I am self-employed. My home-office paraphernalia -- the fax machine, voice mail, e-mail, Web access, and the computer -- makes this possible. Yet
at times, I curse it. All this technology is supposed to set us free, but occasionally, it does the opposite.
Here's a prime example: On a recent evening, my six-year-old, who needed my help with a math problem, tried in vain for several minutes to grab my
attention. I was oblivious, listening to work-related voice-mails with a headset on. It took a sharp remark from my husband to snap me back to the
The truth is, having these machines around compels me to work at all hours. If some recent surveys are any indication, I have plenty of company.
Consider one finding from a January poll of workers (including the self-employed) conducted by researchers from Rutgers University and
the University of Connecticut. It found that 41% switch on the home computer for work-related reasons.
BECAUSE IT'S THERE. A November, 1999, American Management Assn. survey makes the point even more dramatically: 57% of the managers and execs
it polled work at home before or after regular office hours. Why? Because the technology is there, says Eric Greenberg, the AMA's director of
For small-business owners, the temptation is even greater than for wage slaves. "Entrepreneurs are usually worse," says Charles Grantham, a
technology consultant and author of The Future of Work. "Their whole life is their business. I'd never tell the entrepreneur not to work so
hard. But technology speeds up the whole process." Indeed it does. As Greenberg puts it: "Connectivity means never being able to get away."
That may be good for business. But is this bad for us humans? The occasional distracted mother notwithstanding, constant connectivity is a blessing
on balance, asserts Carl E. Van Horn, director of the John J. Heldrich Center for Workforce Development at Rutgers, which did the study mentioned
above. That's what the survey seems to say, he says. A higher percentage of the turn-on-the-computer crowd reported being "very satisfied" with their
jobs than those who confined computer use to the office alone.
"MORE CONVENIENT." "Instead of feeling overburdened as work falls into the home, they find that information technology...allows them to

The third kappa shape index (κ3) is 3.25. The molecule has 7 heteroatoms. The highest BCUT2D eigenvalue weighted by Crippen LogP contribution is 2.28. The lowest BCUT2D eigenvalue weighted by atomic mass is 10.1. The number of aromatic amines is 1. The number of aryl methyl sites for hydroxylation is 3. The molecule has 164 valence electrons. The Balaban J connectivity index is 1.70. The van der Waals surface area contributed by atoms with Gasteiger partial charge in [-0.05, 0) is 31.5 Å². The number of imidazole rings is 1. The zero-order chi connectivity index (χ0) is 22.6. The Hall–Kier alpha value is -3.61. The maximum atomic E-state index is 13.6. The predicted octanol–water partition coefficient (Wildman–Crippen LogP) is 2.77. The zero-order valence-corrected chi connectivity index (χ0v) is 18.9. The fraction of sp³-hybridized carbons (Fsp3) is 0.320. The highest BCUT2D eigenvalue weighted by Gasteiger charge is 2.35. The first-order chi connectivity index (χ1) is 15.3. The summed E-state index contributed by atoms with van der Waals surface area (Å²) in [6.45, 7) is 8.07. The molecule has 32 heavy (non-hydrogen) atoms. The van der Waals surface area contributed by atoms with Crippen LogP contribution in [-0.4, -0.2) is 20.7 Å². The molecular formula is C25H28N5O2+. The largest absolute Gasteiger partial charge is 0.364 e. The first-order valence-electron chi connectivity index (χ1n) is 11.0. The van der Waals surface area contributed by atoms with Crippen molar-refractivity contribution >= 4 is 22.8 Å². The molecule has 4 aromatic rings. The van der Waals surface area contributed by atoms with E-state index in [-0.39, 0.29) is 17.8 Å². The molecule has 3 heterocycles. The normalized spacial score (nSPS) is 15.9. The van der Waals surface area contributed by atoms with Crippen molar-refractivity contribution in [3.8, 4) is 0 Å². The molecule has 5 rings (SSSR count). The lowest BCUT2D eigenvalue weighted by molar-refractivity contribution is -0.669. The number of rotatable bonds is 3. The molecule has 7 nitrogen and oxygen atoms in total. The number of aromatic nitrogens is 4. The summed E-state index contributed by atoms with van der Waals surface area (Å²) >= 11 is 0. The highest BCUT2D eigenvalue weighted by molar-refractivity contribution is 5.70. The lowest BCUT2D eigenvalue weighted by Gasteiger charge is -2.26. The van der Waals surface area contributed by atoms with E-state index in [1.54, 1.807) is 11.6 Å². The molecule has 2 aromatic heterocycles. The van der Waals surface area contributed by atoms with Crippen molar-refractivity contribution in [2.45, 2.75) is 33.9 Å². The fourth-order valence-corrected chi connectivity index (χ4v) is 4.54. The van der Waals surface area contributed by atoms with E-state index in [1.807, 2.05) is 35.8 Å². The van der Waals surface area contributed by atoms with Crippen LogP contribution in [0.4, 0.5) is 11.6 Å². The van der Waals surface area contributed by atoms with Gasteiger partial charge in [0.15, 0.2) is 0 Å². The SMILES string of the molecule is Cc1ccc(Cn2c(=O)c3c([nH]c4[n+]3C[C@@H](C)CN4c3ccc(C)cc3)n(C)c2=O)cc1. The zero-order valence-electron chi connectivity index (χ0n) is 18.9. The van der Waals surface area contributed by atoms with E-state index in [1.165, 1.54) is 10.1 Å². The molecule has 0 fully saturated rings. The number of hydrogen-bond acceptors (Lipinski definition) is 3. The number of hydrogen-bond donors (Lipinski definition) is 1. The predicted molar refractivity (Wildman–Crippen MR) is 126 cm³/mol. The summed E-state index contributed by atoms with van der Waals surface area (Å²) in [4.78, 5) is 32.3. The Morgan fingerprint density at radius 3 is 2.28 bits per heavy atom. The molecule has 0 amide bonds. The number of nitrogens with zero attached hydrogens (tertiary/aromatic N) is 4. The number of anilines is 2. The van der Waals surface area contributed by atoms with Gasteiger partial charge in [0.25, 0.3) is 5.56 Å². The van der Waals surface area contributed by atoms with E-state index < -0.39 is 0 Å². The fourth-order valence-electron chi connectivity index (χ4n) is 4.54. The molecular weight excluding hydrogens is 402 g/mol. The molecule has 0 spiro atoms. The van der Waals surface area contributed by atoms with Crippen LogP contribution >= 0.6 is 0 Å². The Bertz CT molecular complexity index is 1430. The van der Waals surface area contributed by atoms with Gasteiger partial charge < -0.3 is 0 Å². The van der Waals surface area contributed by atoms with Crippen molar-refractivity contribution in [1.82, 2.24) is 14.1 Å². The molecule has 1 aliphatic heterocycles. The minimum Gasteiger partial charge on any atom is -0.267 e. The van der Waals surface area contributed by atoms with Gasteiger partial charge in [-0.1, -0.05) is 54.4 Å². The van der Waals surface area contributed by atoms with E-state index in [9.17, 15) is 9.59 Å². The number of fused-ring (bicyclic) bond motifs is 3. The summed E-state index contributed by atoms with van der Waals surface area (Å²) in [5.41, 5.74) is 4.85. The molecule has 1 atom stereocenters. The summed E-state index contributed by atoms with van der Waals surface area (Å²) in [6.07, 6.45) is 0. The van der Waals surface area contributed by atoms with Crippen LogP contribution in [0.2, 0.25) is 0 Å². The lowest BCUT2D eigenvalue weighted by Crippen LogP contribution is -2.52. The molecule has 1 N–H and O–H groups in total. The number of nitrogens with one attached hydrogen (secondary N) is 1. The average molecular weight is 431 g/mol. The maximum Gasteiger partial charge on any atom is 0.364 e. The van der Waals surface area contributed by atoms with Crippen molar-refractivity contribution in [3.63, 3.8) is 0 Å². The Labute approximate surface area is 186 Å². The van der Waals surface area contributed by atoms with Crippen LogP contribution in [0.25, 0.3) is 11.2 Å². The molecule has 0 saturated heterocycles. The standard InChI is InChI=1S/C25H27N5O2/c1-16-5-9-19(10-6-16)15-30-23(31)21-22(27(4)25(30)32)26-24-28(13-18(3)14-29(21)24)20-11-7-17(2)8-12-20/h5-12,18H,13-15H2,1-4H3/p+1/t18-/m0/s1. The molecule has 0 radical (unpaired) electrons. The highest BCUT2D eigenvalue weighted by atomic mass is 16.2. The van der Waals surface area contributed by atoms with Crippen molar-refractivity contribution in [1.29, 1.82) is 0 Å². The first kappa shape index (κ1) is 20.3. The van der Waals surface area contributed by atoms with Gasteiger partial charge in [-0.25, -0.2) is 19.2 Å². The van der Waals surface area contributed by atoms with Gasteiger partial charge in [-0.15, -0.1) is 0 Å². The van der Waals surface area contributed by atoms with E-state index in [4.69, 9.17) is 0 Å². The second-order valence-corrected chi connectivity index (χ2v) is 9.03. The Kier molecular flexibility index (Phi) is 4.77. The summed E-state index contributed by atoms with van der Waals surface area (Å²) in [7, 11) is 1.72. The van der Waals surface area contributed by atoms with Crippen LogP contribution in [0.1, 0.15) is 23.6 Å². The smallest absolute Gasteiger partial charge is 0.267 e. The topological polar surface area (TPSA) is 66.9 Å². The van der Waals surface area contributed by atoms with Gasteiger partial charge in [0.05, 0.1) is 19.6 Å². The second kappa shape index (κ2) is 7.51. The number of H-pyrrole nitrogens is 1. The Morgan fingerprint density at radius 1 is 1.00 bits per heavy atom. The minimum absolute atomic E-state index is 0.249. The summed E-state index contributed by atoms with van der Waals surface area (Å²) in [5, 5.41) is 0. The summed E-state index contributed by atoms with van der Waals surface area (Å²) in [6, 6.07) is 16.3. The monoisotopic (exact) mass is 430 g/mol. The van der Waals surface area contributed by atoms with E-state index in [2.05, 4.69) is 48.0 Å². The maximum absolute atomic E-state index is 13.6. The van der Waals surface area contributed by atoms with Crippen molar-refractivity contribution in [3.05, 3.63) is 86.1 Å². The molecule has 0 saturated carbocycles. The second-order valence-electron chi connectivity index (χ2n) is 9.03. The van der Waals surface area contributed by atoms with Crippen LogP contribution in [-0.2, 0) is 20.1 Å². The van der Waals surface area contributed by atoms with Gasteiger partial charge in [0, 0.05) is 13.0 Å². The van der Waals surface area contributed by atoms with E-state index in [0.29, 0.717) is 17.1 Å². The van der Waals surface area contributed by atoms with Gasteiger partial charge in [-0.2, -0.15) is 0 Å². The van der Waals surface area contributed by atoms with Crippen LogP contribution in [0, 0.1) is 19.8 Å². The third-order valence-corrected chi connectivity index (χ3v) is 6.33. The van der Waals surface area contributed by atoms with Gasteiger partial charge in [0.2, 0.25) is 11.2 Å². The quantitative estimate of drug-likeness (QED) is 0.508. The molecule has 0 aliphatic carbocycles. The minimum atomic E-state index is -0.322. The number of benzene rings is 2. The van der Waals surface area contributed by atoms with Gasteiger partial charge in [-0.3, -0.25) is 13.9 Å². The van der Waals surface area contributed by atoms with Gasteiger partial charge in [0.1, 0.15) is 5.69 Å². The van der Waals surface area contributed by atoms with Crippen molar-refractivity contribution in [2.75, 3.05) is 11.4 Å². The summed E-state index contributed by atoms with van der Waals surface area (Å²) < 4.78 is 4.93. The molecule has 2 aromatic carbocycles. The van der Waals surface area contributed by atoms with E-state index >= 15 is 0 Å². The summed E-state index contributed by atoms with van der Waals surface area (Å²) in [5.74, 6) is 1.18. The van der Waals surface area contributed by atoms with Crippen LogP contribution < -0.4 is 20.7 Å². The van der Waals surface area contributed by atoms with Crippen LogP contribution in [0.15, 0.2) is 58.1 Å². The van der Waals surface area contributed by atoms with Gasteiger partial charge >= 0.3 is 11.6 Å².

shift their workday into times more convenient for them," Van Horn says. It's certainly easier than lugging bulging briefcases home. Yet the result
may not be efficiency but the end of any physical boundary between home and work. "The tendency is to use the technology because it's there," says
Grantham. "I have to do one more e-mail. I'll finish formatting that report."
The danger -- particularly for small-business owners and the self-employed -- is burnout, stress, and a potentially endless workday for those who
aren't vigilant about finding new ways to establish those boundaries. After all, we can now literally transport an entire file cabinet into our homes
with a few mouse clicks.
Grantham offers a useful tip for quelling the temptation to open just one more e-mail when we should be signing off: Develop a ritual that signals
the end of the working day. He cites one work-at-home type who closes his home-office door, exits the front door of his house, and "comes home"
through the back door.
A bit literal? Perhaps you might prefer Grantham's own ritual. He programmed his computer to deliver this voice message everyday at 5:30 p.m.:
"It's Martini Time." I'd be happy to settle for something less clever. Getting in the habit of unplugging the headset and shutting it away in a drawer
at a regular time would be good enough.
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Pamela Mendels is freelance writer based in New York City. She wrote about small business and had a workplace advice column at
Newsday, and has written about workplace matters for Business Week, Working Woman, and the Web site